More than a decade ago, Kern County went to court to settle a dispute over the method by which oil holdings are evaluated for purposes of property tax assessment. Can assessments be based on "unproved," or potential, oil reserves on a given property or must they be based on some interpretation of its "proved" reserves? Kern County prevailed in the 2002 case and Occidental Petroleum was billed on the basis of potential reserves at its newly acquired oil field, Elk Hills, which for almost a century had been a Naval Petroleum Reserve.

Now, somehow, Kern County seems prepared to give back its victory in -- and the multibillion-dollar implications of -- Maples v. Kern County Assessment Appeals Board (Occidental of Elk Hills Inc.). And for what? An end to the cumulative fatigue that the Kern County Assessor-Recorder's Office must understandably feel from the annual deluge of tax assessment appeals from oil companies like Oxy?

We hope that's not the reason.

In any case, the Assessor's Office does not seem inclined to joust any further with Oxy over the oil company's requested devaluation of its Elk Hills property. That devaluation leaves several local public agencies -- including the county's general fund -- facing the likelihood of $27.3 million in lost revenue.

Why, exactly, did the Assessor's Office accept inaccurate and incomplete valuation reports over the course of several months, as the office told the supervisors Tuesday? That lack of information resulted in the office moving forward with the prior year's evaluation. Should Oxy provide more detail about which "underperforming old oil reservoirs" are responsible for the drop of $2.5 billion, more than a quarter of Elk Hills' taxable value?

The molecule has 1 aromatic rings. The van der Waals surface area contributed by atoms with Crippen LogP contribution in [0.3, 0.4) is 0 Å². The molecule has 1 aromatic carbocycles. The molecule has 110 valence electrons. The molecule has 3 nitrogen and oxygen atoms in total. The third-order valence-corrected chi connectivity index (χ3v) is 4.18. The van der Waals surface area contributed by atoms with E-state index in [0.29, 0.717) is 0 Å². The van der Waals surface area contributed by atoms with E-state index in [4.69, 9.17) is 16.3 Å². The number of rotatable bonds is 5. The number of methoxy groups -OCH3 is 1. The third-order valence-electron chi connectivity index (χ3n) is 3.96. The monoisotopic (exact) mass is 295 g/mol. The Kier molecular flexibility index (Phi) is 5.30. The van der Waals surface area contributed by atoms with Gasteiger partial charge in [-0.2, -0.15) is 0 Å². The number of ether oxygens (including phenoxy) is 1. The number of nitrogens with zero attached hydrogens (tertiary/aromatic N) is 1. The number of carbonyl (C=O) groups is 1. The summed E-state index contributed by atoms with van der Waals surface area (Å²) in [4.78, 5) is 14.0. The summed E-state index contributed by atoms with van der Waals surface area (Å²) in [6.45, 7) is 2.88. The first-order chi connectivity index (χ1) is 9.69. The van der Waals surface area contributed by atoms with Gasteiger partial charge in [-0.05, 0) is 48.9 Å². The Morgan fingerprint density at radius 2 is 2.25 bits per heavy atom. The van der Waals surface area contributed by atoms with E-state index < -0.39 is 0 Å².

The Maples decision is not a rock-solid precedent that county attorneys might wield in this present case. The Maples case dealt with Oxy's initial purchase of Elk Hills; the present case is a re-evaluation of an oil field that Oxy has now operated for several years, opening new areas of exploration along the way and ratcheting back others. But the principle of proved vs. unproved reserves is still central, and previous verdicts ought to count for something. The county must fight this.

On a side note, the supervisors ought to consider steps to minimize the impact of such tax assessment volatility. One possible avenue could be property tax averaging -- basing oil and mining companies' tax bills not on a current year's property value but rather on an average spread over several years.

Averaging has been in place for various types of property in Vancouver, British Columbia, for 20 years. That Canadian city's assessor averages the current year's land assessments with the prior two. The practice does not lessen a property owner's tax burden, and it does not negate the need for the assessor to vigorously contest attempted devaluations when appropriate, but it does make advance planning easier and gives public agencies time to prepare for any hits they may have coming.

Property valuations -- and, as a consequence, property taxes -- can be volatile. And oil, it should be noted, is one of the most volatile of commodities. Put those uncertainties together and it's amazing that the Kern County Assessor's Office isn't faced with these quandaries even more often than it already is. County supervisors should investigate the benefits and liabilities of such a formula.